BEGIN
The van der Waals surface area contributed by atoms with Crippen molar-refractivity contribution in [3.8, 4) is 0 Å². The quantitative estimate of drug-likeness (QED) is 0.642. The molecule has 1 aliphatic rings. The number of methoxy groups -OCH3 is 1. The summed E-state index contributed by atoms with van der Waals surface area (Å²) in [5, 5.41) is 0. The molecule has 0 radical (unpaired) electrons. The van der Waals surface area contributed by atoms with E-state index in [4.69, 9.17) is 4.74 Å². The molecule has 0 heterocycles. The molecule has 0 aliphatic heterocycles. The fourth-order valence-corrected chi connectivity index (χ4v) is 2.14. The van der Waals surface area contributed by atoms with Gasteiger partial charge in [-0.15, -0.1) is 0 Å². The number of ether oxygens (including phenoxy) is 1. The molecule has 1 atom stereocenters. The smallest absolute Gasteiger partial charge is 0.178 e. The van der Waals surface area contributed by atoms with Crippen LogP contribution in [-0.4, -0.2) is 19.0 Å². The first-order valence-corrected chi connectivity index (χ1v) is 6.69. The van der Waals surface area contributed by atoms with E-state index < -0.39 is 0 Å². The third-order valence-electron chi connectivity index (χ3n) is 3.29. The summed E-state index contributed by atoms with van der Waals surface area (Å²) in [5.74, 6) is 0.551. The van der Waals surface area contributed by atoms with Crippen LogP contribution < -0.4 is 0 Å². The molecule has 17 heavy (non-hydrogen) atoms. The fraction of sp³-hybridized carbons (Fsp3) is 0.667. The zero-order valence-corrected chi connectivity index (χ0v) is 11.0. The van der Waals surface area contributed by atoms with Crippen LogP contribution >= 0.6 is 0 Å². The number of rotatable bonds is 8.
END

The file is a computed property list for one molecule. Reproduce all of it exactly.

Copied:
The van der Waals surface area contributed by atoms with Crippen molar-refractivity contribution in [3.8, 4) is 0 Å². The quantitative estimate of drug-likeness (QED) is 0.642. The molecule has 1 aliphatic rings. The number of methoxy groups -OCH3 is 1. The summed E-state index contributed by atoms with van der Waals surface area (Å²) in [5, 5.41) is 0. The molecule has 0 radical (unpaired) electrons. The van der Waals surface area contributed by atoms with E-state index in [4.69, 9.17) is 4.74 Å². The molecule has 0 heterocycles. The molecule has 0 aliphatic heterocycles. The fourth-order valence-corrected chi connectivity index (χ4v) is 2.14. The van der Waals surface area contributed by atoms with Gasteiger partial charge in [-0.15, -0.1) is 0 Å². The number of ether oxygens (including phenoxy) is 1. The molecule has 1 atom stereocenters. The smallest absolute Gasteiger partial charge is 0.178 e. The van der Waals surface area contributed by atoms with Crippen LogP contribution in [-0.4, -0.2) is 19.0 Å². The first-order valence-corrected chi connectivity index (χ1v) is 6.69. The van der Waals surface area contributed by atoms with E-state index < -0.39 is 0 Å². The third-order valence-electron chi connectivity index (χ3n) is 3.29. The summed E-state index contributed by atoms with van der Waals surface area (Å²) in [5.74, 6) is 0.551. The van der Waals surface area contributed by atoms with Crippen LogP contribution < -0.4 is 0 Å². The molecule has 17 heavy (non-hydrogen) atoms. The fraction of sp³-hybridized carbons (Fsp3) is 0.667. The zero-order valence-corrected chi connectivity index (χ0v) is 11.0. The van der Waals surface area contributed by atoms with Crippen LogP contribution >= 0.6 is 0 Å². The number of rotatable bonds is 8.